Photo: AP Images
When the Chicago Blackhawks won the Stanley Cup last season with one of the youngest rosters in the league, many predicted it was the beginning of a dynasty. After all, most of their key players were 26 or younger.Not so fast. Thanks to the NHL’s hard salary cap (which imposes a strict limit on the amount teams can spend on players), Chicago couldn’t hold on to its talented roster. The team traded away key cogs from its championship run. Now, nearly a quarter way through the new season, the defending champs sit below .500.
As other league’s prepare for their labour negotiations, and owners vie for a hard salary cap to limit costs, they’d be wise to take a close look at the consequences.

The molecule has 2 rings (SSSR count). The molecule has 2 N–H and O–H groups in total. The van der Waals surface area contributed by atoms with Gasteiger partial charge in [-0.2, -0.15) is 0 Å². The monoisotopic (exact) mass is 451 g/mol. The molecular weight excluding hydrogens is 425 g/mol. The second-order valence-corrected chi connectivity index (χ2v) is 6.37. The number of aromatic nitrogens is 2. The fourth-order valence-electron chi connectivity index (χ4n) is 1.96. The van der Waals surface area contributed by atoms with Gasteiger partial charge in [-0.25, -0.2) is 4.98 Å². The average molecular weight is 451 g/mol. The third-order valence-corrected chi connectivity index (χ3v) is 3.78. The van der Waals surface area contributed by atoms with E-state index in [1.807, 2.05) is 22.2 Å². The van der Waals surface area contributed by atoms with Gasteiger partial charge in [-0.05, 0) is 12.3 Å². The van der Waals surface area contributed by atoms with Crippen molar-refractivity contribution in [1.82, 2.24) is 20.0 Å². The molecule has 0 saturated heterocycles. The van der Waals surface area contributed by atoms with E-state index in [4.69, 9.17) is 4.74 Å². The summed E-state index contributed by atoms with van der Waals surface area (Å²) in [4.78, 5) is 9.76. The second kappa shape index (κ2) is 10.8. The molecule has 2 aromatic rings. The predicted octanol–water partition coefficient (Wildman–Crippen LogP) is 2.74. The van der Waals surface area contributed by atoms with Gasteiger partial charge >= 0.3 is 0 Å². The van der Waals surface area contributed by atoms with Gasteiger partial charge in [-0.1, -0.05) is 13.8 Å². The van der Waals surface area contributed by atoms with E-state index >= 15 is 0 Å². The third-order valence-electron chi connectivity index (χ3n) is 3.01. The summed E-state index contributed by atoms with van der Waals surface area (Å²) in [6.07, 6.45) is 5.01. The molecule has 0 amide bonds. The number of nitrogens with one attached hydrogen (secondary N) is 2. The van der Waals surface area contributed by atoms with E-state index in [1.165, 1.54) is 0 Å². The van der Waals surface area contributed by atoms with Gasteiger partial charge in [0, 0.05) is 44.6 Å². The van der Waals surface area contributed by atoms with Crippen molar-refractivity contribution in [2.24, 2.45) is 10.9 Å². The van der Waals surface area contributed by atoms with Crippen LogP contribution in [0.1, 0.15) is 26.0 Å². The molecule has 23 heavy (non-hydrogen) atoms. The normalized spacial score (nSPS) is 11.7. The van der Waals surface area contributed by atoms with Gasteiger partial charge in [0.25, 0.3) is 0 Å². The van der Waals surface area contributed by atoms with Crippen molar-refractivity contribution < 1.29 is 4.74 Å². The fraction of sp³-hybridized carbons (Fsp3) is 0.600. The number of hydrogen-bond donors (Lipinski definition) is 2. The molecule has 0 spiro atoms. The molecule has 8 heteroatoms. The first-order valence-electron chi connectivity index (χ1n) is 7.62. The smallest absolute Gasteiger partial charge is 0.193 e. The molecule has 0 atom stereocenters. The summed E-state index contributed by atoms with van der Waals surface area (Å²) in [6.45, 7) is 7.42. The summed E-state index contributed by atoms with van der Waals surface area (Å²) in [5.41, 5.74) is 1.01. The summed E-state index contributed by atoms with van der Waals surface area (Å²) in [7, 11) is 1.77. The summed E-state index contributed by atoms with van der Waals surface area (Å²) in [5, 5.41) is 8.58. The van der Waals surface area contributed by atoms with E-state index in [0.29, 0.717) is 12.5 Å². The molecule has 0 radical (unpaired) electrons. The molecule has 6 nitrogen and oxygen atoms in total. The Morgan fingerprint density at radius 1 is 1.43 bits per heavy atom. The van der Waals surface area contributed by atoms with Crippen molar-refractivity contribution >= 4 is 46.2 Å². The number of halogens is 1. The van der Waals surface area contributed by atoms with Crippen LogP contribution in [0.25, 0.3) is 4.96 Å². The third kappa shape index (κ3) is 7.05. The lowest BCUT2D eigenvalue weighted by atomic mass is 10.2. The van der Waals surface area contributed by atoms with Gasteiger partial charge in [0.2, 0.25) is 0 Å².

It’s one thing to prevent big market teams from hoarding superstars as the Yankees do in baseball, but it’s another to prevent teams from re-signing its own players – players acquired through good drafting and shrewd trading.
The Blackhawks were forced to deconstruct an exciting young team in one of the league’s signature markets. It’s too bad, because we’ve already seen how a Windy City dynasty can propel a sport into record popularity.
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